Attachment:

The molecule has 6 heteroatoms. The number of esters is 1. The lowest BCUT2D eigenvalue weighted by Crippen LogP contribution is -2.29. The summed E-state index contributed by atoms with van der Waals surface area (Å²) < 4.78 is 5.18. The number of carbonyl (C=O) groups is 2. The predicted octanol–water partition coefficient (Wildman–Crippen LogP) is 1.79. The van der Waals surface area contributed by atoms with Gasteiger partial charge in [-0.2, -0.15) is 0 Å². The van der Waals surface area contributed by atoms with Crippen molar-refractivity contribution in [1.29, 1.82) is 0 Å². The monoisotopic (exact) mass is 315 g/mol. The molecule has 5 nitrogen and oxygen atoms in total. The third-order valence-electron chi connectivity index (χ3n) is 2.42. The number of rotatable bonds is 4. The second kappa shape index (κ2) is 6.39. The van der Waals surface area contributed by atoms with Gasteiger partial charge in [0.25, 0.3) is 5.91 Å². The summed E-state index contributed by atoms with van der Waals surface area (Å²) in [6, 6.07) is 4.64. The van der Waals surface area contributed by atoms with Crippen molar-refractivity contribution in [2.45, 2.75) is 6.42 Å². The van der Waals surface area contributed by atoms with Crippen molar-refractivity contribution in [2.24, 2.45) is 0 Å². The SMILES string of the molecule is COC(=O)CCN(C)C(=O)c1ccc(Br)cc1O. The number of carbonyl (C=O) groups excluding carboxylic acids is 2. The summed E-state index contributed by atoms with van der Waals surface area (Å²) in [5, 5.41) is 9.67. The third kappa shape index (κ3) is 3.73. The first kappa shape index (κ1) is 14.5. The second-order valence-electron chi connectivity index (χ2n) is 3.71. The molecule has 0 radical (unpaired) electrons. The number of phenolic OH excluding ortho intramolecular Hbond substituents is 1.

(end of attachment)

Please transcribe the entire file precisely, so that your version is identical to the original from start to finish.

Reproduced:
The molecule has 6 heteroatoms. The number of esters is 1. The lowest BCUT2D eigenvalue weighted by Crippen LogP contribution is -2.29. The summed E-state index contributed by atoms with van der Waals surface area (Å²) < 4.78 is 5.18. The number of carbonyl (C=O) groups is 2. The predicted octanol–water partition coefficient (Wildman–Crippen LogP) is 1.79. The van der Waals surface area contributed by atoms with Gasteiger partial charge in [-0.2, -0.15) is 0 Å². The van der Waals surface area contributed by atoms with Crippen molar-refractivity contribution in [1.29, 1.82) is 0 Å². The monoisotopic (exact) mass is 315 g/mol. The molecule has 5 nitrogen and oxygen atoms in total. The third-order valence-electron chi connectivity index (χ3n) is 2.42. The number of rotatable bonds is 4. The second kappa shape index (κ2) is 6.39. The van der Waals surface area contributed by atoms with Gasteiger partial charge in [0.25, 0.3) is 5.91 Å². The summed E-state index contributed by atoms with van der Waals surface area (Å²) in [6, 6.07) is 4.64. The van der Waals surface area contributed by atoms with Crippen molar-refractivity contribution in [2.45, 2.75) is 6.42 Å². The van der Waals surface area contributed by atoms with Crippen molar-refractivity contribution in [2.24, 2.45) is 0 Å². The SMILES string of the molecule is COC(=O)CCN(C)C(=O)c1ccc(Br)cc1O. The number of carbonyl (C=O) groups excluding carboxylic acids is 2. The summed E-state index contributed by atoms with van der Waals surface area (Å²) in [5, 5.41) is 9.67. The third kappa shape index (κ3) is 3.73. The first kappa shape index (κ1) is 14.5. The second-order valence-electron chi connectivity index (χ2n) is 3.71. The molecule has 0 radical (unpaired) electrons. The number of phenolic OH excluding ortho intramolecular Hbond substituents is 1.